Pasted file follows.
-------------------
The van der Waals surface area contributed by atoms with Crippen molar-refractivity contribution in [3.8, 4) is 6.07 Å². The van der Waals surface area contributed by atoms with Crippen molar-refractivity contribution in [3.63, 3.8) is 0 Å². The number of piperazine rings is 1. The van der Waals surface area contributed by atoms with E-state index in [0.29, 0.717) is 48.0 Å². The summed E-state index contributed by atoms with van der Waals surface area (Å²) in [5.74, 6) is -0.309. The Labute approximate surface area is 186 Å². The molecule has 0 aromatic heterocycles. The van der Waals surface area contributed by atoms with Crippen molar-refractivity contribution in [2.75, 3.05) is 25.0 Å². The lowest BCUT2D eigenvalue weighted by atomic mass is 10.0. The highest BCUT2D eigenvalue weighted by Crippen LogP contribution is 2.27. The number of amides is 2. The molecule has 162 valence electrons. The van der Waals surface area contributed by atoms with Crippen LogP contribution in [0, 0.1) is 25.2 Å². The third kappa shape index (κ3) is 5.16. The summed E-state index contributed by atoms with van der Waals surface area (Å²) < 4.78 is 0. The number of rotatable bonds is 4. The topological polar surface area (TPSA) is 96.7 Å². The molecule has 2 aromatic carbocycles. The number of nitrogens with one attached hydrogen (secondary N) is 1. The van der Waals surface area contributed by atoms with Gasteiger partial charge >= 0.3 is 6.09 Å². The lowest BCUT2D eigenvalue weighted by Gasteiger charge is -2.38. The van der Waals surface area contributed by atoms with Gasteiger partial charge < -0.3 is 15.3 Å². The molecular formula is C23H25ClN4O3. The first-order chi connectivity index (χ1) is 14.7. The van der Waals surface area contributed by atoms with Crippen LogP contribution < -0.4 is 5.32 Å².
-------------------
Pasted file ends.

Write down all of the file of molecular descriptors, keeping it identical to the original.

The van der Waals surface area contributed by atoms with Crippen molar-refractivity contribution in [3.8, 4) is 6.07 Å². The van der Waals surface area contributed by atoms with Crippen molar-refractivity contribution in [3.63, 3.8) is 0 Å². The number of piperazine rings is 1. The van der Waals surface area contributed by atoms with E-state index in [0.29, 0.717) is 48.0 Å². The summed E-state index contributed by atoms with van der Waals surface area (Å²) in [5.74, 6) is -0.309. The Labute approximate surface area is 186 Å². The molecule has 0 aromatic heterocycles. The van der Waals surface area contributed by atoms with Crippen molar-refractivity contribution in [2.75, 3.05) is 25.0 Å². The lowest BCUT2D eigenvalue weighted by atomic mass is 10.0. The highest BCUT2D eigenvalue weighted by Crippen LogP contribution is 2.27. The number of amides is 2. The molecule has 162 valence electrons. The van der Waals surface area contributed by atoms with Crippen LogP contribution in [0, 0.1) is 25.2 Å². The third kappa shape index (κ3) is 5.16. The summed E-state index contributed by atoms with van der Waals surface area (Å²) < 4.78 is 0. The number of rotatable bonds is 4. The topological polar surface area (TPSA) is 96.7 Å². The molecule has 2 aromatic carbocycles. The number of nitrogens with one attached hydrogen (secondary N) is 1. The van der Waals surface area contributed by atoms with Gasteiger partial charge >= 0.3 is 6.09 Å². The lowest BCUT2D eigenvalue weighted by Gasteiger charge is -2.38. The van der Waals surface area contributed by atoms with Gasteiger partial charge < -0.3 is 15.3 Å². The molecular formula is C23H25ClN4O3. The first-order chi connectivity index (χ1) is 14.7. The van der Waals surface area contributed by atoms with Crippen LogP contribution < -0.4 is 5.32 Å².